Are we "at war with Islamic fascists"? That's what President Bush said right after British police broke up a plot to blow up aircraft crossing the Atlantic.
The term Islamo-fascism is being used with increasing frequency in the blogosphere and in conservative journals as an all-purpose label for extremist Muslims. It's certainly a convenience for politicians - a great sound bite to rally voters by giving the enemy a concrete image.
The label provides a rallying cry for those who want to cast themselves in the mantle of Churchill fighting World War II. But does raising the specter of "Islamic fascists" aid the antiterrorist struggle?
First, let's examine the accuracy of the phrase.
Fascism originated in Italy as a mass movement that Mussolini rode to power in 1922. But the term fascist is widely thrown around to cover almost any authoritarian movement or bully.
Webster defines fascism as "a system of government characterized by rigid one-party dictatorship, forcible suppression of opposition, private economic enterprise under centralized government control, belligerent nationalism, racism and militarism."
In other words, fascism is a political doctrine. Muslim critics say the president's term defames their religion. Indeed, it would be more accurate to use the term Islamist facism or fascist Islamism. The distinction is more than a semantic quibble.
Why so? Because it's important to stress the difference between religious Muslims and those who use the religion for political purposes. Islamism is the term for a political ideology that misuses religious precepts as a tool to take power. Islamism is similar to the many "ism"s of the 20th century, and Islamists are its followers.
Islamism is gaining ground in the Middle East after the failure of Arab socialism and nationalism, and growing Arab cynicism about liberal democracy. In its most radical forms, Islamism espouses a rigid Islam as the basis for an authoritarian system. Radical Islamism is hostile to the West (not just to Western policies) and to non-Muslims. In some virulent Sunni forms, Islamism calls for the death of Muslims who don't toe a particular religious line.
The Taliban are radical Islamists. Those who join al-Qaida are radical Islamists. The label also applies to the present Iranian government, which suppresses political opposition, squeezes Iran's economy, and stirs up a poisonous brew of populist nationalism and virulent hostility toward Israel and Jews. During the last Iranian election campaign, some reformist candidates warned that presidential candidate Mahmoud Ahmadinejad's populism could lead to "fascism."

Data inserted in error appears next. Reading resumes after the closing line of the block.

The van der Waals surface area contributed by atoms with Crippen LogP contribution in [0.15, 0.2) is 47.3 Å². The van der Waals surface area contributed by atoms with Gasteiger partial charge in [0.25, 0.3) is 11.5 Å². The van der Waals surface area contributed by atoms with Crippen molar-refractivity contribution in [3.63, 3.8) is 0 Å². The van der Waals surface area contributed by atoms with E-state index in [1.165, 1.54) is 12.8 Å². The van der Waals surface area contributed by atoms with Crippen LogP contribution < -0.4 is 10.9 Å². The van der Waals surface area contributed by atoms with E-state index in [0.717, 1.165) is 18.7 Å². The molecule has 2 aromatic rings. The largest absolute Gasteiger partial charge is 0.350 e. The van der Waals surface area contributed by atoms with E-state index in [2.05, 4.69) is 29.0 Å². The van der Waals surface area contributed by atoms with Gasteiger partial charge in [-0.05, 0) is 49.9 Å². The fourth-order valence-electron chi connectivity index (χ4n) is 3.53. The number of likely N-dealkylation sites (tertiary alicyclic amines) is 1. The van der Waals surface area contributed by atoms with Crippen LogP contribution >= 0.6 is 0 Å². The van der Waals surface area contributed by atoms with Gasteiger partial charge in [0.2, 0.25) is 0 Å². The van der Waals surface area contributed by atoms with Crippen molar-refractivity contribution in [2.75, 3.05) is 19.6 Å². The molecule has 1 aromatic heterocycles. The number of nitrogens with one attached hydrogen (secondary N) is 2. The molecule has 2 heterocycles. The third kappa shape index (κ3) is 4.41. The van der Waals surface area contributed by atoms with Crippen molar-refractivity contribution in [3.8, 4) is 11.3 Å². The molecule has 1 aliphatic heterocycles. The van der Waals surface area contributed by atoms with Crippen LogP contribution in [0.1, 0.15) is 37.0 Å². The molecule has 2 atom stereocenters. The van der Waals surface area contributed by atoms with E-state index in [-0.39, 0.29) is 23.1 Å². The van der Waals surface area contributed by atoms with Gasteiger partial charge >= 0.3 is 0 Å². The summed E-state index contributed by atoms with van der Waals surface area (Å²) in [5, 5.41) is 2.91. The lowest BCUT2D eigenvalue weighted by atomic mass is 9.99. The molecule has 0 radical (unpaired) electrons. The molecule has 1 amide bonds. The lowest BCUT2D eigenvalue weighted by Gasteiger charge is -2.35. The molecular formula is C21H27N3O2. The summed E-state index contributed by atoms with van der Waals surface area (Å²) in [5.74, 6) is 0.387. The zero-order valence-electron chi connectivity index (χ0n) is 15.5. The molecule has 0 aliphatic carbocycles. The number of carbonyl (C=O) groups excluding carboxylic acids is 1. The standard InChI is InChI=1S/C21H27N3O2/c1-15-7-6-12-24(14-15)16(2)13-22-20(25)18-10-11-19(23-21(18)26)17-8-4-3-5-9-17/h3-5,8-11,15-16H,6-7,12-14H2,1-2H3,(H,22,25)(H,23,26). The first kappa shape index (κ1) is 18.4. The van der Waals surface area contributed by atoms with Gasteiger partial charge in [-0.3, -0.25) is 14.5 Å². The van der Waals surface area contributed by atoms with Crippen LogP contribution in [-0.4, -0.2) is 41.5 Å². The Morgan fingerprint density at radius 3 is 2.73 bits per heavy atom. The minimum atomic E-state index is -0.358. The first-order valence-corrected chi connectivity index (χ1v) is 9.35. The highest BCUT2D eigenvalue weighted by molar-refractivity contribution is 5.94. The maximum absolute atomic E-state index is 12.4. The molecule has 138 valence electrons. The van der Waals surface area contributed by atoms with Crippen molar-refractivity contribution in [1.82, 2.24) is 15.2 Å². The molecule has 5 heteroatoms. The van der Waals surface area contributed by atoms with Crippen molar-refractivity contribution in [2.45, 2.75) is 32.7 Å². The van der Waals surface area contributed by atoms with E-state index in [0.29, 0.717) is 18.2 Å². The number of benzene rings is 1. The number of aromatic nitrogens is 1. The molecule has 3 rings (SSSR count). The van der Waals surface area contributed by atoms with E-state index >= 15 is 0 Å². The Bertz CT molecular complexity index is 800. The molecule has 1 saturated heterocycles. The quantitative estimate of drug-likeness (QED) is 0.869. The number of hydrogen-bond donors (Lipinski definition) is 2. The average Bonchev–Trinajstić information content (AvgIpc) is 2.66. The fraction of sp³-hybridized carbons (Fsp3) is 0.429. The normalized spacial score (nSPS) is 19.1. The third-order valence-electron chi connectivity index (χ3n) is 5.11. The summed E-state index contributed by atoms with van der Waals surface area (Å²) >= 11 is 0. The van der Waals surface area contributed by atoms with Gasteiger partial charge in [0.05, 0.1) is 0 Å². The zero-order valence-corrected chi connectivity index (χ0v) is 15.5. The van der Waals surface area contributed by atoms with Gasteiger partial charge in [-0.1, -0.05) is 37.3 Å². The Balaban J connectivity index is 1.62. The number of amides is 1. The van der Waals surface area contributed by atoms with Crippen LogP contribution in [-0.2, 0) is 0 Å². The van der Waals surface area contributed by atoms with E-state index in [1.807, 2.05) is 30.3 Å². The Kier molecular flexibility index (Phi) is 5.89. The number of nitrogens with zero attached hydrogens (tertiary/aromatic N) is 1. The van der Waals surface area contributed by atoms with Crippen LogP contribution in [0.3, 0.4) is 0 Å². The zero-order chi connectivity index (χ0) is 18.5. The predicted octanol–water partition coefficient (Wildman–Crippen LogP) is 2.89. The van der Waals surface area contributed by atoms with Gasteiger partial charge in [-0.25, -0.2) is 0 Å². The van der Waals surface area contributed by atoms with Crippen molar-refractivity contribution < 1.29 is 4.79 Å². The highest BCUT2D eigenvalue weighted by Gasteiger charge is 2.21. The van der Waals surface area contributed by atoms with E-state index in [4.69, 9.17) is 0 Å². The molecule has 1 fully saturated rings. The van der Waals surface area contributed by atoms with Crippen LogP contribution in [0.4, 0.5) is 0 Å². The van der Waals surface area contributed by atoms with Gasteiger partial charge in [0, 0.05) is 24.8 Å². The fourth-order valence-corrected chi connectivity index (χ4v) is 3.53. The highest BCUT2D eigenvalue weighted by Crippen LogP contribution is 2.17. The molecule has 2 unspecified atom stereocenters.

So it is philosophically apt to apply the term fascism to specific Islamist political movements. But does it help the antiterrorist struggle for the president to label it a "war against Islamic fascists"?
For several reasons, the answer is a resounding no.
This blanket term confuses the American public about the nature of the struggle they are facing. This is not World War II, where an Adolf Hitler was bent on, and capable of, territorial conquest. This is not a war of standing armies seeking to capture land.
The West is engaged in a long-term fight against disparate radical Islamist groups that are alienated by globalization and the backwardness of their countries. In the words of Steven Cook, Mideast expert for the Council on Foreign Relations: "There are different groups with different political interpretations of Islam and different goals. There is no real address for 'Islamo-fascism."'
Lumping all these groups under a single rubric creates the image of one worldwide and powerful jihadi movement, rather than disparate groups whose differences can be exploited. For example, Iranians hate al-Qaida, which considers them to be infidels. And Arab Sunnis will never follow the lead of Shiite Iranians, no matter the current cockiness of Tehran's leaders.
By exaggerating the unity and destructive power of terrorist groups, we play into al-Qaida's hands, says James Fallows in the current Atlantic Monthly after conversations with 60 of America's top terrorist experts. We bolster Osama bin Laden's ego and reputation (along with the inflated self-image of Ahmadinejad.)
We also blur the strategies for countering such groups as Hezbollah, Hamas, al-Qaida, Pakistani's Lashkar-e-toiba, or British Islamist cells. Such strategies differ by country, and involve diplomacy and police work as much as military action.
Raising the "Islamo-fascist" cry fosters false hope that terrorism can be halted with one great military strike - a Berlin or Hiroshima. I keep getting e-mails suggesting we can win if we bomb Tehran. On the contrary, al-Qaida would get thousands of new recruits who, while they despise Shiites, would join up because America was killing Muslims. In the meantime, the Iranian regime would grow stronger. There is still a chance to change Iran's direction through diplomacy - backed by carrots and (economic) sticks.
The term "Islamo-fascism" has political wings and plays to the president's mantra of good vs. evil. But it obscures the complex nature of the struggle Americans will face over the next decade. It misleads more than it informs.